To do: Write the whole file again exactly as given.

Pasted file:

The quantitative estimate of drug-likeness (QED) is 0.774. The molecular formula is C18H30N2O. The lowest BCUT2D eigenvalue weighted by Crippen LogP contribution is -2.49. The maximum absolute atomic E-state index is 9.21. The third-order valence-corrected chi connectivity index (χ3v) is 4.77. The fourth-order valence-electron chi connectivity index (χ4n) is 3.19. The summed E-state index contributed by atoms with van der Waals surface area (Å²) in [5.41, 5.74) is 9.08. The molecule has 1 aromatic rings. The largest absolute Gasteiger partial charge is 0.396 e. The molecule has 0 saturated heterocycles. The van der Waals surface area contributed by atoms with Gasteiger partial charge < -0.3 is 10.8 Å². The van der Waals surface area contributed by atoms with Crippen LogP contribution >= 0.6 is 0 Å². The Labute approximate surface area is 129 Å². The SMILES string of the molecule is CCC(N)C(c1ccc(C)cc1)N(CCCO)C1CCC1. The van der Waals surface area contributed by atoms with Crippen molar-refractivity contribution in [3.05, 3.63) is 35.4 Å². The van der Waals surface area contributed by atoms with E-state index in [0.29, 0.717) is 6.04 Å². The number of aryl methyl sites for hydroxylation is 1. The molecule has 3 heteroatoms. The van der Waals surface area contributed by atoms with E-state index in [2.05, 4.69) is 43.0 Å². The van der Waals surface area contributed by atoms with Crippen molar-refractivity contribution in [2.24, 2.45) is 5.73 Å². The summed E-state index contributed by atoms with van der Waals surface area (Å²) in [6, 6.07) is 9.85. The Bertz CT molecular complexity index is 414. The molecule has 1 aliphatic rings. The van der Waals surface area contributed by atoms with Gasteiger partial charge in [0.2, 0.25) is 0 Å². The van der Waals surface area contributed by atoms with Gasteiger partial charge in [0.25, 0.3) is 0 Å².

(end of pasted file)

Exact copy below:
The quantitative estimate of drug-likeness (QED) is 0.774. The molecular formula is C18H30N2O. The lowest BCUT2D eigenvalue weighted by Crippen LogP contribution is -2.49. The maximum absolute atomic E-state index is 9.21. The third-order valence-corrected chi connectivity index (χ3v) is 4.77. The fourth-order valence-electron chi connectivity index (χ4n) is 3.19. The summed E-state index contributed by atoms with van der Waals surface area (Å²) in [5.41, 5.74) is 9.08. The molecule has 1 aromatic rings. The largest absolute Gasteiger partial charge is 0.396 e. The molecule has 0 saturated heterocycles. The van der Waals surface area contributed by atoms with Gasteiger partial charge < -0.3 is 10.8 Å². The van der Waals surface area contributed by atoms with Crippen LogP contribution >= 0.6 is 0 Å². The Labute approximate surface area is 129 Å². The SMILES string of the molecule is CCC(N)C(c1ccc(C)cc1)N(CCCO)C1CCC1. The van der Waals surface area contributed by atoms with Crippen molar-refractivity contribution in [3.05, 3.63) is 35.4 Å². The van der Waals surface area contributed by atoms with E-state index in [0.29, 0.717) is 6.04 Å². The number of aryl methyl sites for hydroxylation is 1. The molecule has 3 heteroatoms. The van der Waals surface area contributed by atoms with E-state index in [2.05, 4.69) is 43.0 Å². The van der Waals surface area contributed by atoms with Crippen molar-refractivity contribution in [2.24, 2.45) is 5.73 Å². The summed E-state index contributed by atoms with van der Waals surface area (Å²) in [6, 6.07) is 9.85. The Bertz CT molecular complexity index is 414. The molecule has 1 aliphatic rings. The van der Waals surface area contributed by atoms with Gasteiger partial charge in [0.2, 0.25) is 0 Å². The van der Waals surface area contributed by atoms with Gasteiger partial charge in [0.25, 0.3) is 0 Å².